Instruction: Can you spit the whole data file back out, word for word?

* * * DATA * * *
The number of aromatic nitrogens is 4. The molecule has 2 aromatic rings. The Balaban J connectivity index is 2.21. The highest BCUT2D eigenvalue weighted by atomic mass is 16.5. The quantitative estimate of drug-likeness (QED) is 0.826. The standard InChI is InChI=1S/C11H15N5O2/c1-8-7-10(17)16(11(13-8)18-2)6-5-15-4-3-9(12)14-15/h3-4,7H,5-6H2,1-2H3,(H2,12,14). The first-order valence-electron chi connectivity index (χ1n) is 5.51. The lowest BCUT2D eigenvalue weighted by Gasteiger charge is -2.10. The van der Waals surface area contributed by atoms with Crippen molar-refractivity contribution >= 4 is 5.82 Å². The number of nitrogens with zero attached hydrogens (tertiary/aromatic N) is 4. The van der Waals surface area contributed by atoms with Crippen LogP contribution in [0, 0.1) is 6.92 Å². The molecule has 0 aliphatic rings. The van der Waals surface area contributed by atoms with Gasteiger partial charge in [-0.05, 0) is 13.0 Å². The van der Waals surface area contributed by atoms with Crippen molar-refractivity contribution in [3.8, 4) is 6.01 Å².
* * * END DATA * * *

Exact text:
The number of aromatic nitrogens is 4. The molecule has 2 aromatic rings. The Balaban J connectivity index is 2.21. The highest BCUT2D eigenvalue weighted by atomic mass is 16.5. The quantitative estimate of drug-likeness (QED) is 0.826. The standard InChI is InChI=1S/C11H15N5O2/c1-8-7-10(17)16(11(13-8)18-2)6-5-15-4-3-9(12)14-15/h3-4,7H,5-6H2,1-2H3,(H2,12,14). The first-order valence-electron chi connectivity index (χ1n) is 5.51. The lowest BCUT2D eigenvalue weighted by Gasteiger charge is -2.10. The van der Waals surface area contributed by atoms with Crippen molar-refractivity contribution >= 4 is 5.82 Å². The number of nitrogens with zero attached hydrogens (tertiary/aromatic N) is 4. The van der Waals surface area contributed by atoms with Crippen LogP contribution in [0, 0.1) is 6.92 Å². The molecule has 0 aliphatic rings. The van der Waals surface area contributed by atoms with Gasteiger partial charge in [-0.05, 0) is 13.0 Å². The van der Waals surface area contributed by atoms with Crippen molar-refractivity contribution in [3.8, 4) is 6.01 Å².